Purcell wrote his King Arthur, a five-act 'dramatick opera', in collaboration with the former poet laureate John Dryden in 1690. The work depicts King Arthur's final struggles against the Saxon leader Oswald, before ending in a masque where all things British are celebrated. A skewed, various, fantastical sense of jubilation fills up the finale, thus preventing it from spilling over into empty jingoism.
In accordance with the dramatic conventions of the London stage at that time, Purcell and Dryden designed a piece that featured spoken dialogue between the main characters, substantial instrumental interludes and introductions, and sung sections for allegorical and unnamed characters. The musical sections are ancillary to the main narrative unfolding of the piece, but they act nevertheless as important intensifications of, and scene-settings for, the spoken passages. Such pieces as King Arthur have come to be known as semi-operas, a term that despite its reductive implications actually represents, as Lindsay Kemp states in the programme notes, a form 'that developed into an entertaining and dramatically coherent means of expression in its own right.'
The renowned period-instrument ensemble Le Concert Spirituel gave a concert performance of King Arthur under their charismatic leader Hervé Niquet at the Barbican this week, in which the spoken sections were left out entirely. The piece was thus condensed into a sometimes awkward shape that nevertheless lacked very little in musical character and abundance. The awkwardness was most telling in the initial sections. These were weighed down by a lack of variety in type; the brow-furrowing counterpoint and dancing rondos, though delivered with great verve by the instrumentalists, started to feel a little tedious. The conceit blossomed though once the impressive line-up of soloists, and the effervescent chorus, were significantly engaged. The sheer variety of forms and characters-strophic call and responses between singer and chorus, duets and trios, and brief solos- steamrollered the sensibilities of the audience into cheerful submission.
The performance, too, was abundant; Niquet led from the front with large, demonstrative gestures that signalled to the musicians precisely the size and style he meant to convey, which was large and lairy (though a delicate and quite precise ear for detail underscored it all). Every ounce of humour and levity was brought out in the performance: at appropriate points in the text chorus members slugged from wine, soloists wrapped themselves in blankets, the conductor and chorus donned woolly hats and scarves, and lovers linked arm-in-arm and kissed. The physical word-painting stayed just the right side of droll; it never got too knowing, or too arch. The enhanced performing scope indeed added a great deal to what was already an entertaining, well-judged performance.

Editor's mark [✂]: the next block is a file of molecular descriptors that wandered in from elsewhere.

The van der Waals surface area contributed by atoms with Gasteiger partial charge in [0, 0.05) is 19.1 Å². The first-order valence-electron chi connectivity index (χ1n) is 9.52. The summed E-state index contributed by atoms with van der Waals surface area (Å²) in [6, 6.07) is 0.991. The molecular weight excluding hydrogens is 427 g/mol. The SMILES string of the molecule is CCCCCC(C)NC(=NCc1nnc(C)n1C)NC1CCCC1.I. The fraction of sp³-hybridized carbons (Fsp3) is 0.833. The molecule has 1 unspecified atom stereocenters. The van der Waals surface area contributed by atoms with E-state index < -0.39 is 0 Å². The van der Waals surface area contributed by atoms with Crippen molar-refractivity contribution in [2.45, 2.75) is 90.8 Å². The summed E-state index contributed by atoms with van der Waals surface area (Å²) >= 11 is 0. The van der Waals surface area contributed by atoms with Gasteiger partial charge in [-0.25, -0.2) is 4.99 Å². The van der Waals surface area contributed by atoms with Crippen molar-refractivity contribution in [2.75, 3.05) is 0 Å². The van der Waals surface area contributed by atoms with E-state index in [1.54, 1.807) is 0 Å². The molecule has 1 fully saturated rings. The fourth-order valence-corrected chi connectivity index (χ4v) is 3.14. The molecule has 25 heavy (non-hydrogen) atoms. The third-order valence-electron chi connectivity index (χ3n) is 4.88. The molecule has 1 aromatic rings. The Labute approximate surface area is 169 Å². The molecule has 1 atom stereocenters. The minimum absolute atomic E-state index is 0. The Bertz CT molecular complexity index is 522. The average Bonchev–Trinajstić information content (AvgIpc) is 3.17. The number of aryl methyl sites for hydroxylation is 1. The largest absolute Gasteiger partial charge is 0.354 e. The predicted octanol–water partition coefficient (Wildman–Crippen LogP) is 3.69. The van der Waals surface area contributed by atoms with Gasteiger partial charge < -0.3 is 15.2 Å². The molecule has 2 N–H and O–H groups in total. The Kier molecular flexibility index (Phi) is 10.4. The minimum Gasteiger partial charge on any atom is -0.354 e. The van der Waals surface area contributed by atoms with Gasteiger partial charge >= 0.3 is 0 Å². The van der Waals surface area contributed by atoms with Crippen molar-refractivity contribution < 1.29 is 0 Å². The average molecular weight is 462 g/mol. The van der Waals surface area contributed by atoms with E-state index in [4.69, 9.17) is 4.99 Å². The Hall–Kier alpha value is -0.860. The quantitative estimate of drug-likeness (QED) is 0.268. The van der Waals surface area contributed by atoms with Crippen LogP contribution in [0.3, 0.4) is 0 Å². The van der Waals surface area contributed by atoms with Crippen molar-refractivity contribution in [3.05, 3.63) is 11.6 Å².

Some aspects of the music were lacking, however. The lutes and harpsichords could rarely be heard amidst the diversions around them. The sheer number of strings overpowered these more delicate instruments, as did the conductor's emphasis on big phrasings and exaggerated dynamics. In such a large venue as the Barbican a period-instrument ensemble would always struggle to get the balance of instruments right, and unfortunately on this occasion it was lacking. That aside, however, the ensemble's contribution was inspiring. It was forward-driven in the contrapuntal essays, and suitably alert in the dance episodes. A profusion of tone-colour enriched their playing; each time the buzzing bassoons and oboes entered with a canonical figure, or the remarkably foreign harmonic temperaments of the recorders came to the fore as accompanists, a sudden, strange tension entered the sound which reminded us of the inalienable distance that is shared between our time and that of the ancient instruments that regaled us. Tuning, too, is of course always an issue for period groups, but here the musicians largely maintained a solid, synchronised cohesion in the playing.
Special mention should be made of the soloists. Through each of the quicksilver five acts, which seemed to flit by in a merry, effortless parade of good-humour, all of the five soloists in turn had a chance to excel. James Gilchrist displayed different sides of his voice; bright and brawny and nimble early on, darker-hued and yet more tender later, with a great openness of spirit pervading his personification of the shifting personages of the play. His ornamentation was impressive throughout too; his precise diminution of the line in the repeats as the Shepherd in Act Two is indicative of the level of detail he brought to his performance. Anders J. Dahlin has a more delicate tone, which despite some muddy runs early on was later employed with great expression. A confident, strident Andrew Foster-Williams revelled in the philandering mischief required of him, whilst the two women, Deborah York and Susan Gritton, each gave comfortable and commanding performances. The women excelled particularly in the kiting counterpoint of the duets and trios in the latter acts.
The evening, then, was a delight. The play was joyful, the playing wonderful, and the audience, clearly, lapped up every second. Leaving the hall, most people were whistling one or other of the many memorable tunes from the piece. This can surely be seen as much as a testament to the vitality of the interpretation, as it can to the timeless invention of the writing.
Photos: Hervé Niquet and James Gilchrist
Concert review: Gabrieli Consort perform Dido and Aeneas
CD review: Christine Schafer in songs by Purcell and Crumb
News: Review of Reviews of recent Purcell/Handel double bill
News: Review of reviews of Katie Mitchel's After Dido